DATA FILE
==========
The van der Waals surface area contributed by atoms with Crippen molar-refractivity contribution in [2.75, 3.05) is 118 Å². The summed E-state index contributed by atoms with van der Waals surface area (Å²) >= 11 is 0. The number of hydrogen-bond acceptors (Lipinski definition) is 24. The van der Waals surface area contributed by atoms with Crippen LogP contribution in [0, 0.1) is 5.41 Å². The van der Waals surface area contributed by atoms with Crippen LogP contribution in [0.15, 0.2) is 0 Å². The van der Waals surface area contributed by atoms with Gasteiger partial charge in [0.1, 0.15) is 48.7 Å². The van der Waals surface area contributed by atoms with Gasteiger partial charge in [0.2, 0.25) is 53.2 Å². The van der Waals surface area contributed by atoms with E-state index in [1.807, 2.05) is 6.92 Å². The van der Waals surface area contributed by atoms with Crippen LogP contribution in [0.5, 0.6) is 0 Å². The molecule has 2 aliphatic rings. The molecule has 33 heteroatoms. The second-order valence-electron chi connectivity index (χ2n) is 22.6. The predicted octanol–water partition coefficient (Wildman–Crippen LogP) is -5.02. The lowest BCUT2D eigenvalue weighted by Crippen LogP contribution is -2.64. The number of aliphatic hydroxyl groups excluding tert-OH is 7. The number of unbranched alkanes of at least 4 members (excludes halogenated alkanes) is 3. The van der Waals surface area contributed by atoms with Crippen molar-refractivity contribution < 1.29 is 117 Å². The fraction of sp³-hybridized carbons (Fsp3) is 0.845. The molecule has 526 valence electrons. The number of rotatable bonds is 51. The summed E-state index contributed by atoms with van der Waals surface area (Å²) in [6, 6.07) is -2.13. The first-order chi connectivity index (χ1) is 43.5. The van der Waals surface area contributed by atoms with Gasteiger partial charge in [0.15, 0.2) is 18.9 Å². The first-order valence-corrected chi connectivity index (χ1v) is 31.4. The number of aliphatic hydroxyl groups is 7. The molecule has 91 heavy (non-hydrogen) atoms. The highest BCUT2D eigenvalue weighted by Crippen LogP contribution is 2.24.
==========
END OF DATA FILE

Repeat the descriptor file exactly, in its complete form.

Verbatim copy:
The van der Waals surface area contributed by atoms with Crippen molar-refractivity contribution in [2.75, 3.05) is 118 Å². The summed E-state index contributed by atoms with van der Waals surface area (Å²) >= 11 is 0. The number of hydrogen-bond acceptors (Lipinski definition) is 24. The van der Waals surface area contributed by atoms with Crippen LogP contribution in [0, 0.1) is 5.41 Å². The van der Waals surface area contributed by atoms with Crippen LogP contribution in [0.15, 0.2) is 0 Å². The van der Waals surface area contributed by atoms with Gasteiger partial charge in [0.1, 0.15) is 48.7 Å². The van der Waals surface area contributed by atoms with Gasteiger partial charge in [0.2, 0.25) is 53.2 Å². The van der Waals surface area contributed by atoms with E-state index in [1.807, 2.05) is 6.92 Å². The van der Waals surface area contributed by atoms with Crippen LogP contribution in [0.5, 0.6) is 0 Å². The molecule has 2 aliphatic rings. The molecule has 33 heteroatoms. The second-order valence-electron chi connectivity index (χ2n) is 22.6. The predicted octanol–water partition coefficient (Wildman–Crippen LogP) is -5.02. The lowest BCUT2D eigenvalue weighted by Crippen LogP contribution is -2.64. The number of aliphatic hydroxyl groups excluding tert-OH is 7. The number of unbranched alkanes of at least 4 members (excludes halogenated alkanes) is 3. The van der Waals surface area contributed by atoms with Crippen molar-refractivity contribution < 1.29 is 117 Å². The fraction of sp³-hybridized carbons (Fsp3) is 0.845. The molecule has 526 valence electrons. The number of rotatable bonds is 51. The summed E-state index contributed by atoms with van der Waals surface area (Å²) in [6, 6.07) is -2.13. The first-order chi connectivity index (χ1) is 43.5. The van der Waals surface area contributed by atoms with Gasteiger partial charge in [0.15, 0.2) is 18.9 Å². The first-order valence-corrected chi connectivity index (χ1v) is 31.4. The number of aliphatic hydroxyl groups is 7. The molecule has 91 heavy (non-hydrogen) atoms. The highest BCUT2D eigenvalue weighted by Crippen LogP contribution is 2.24.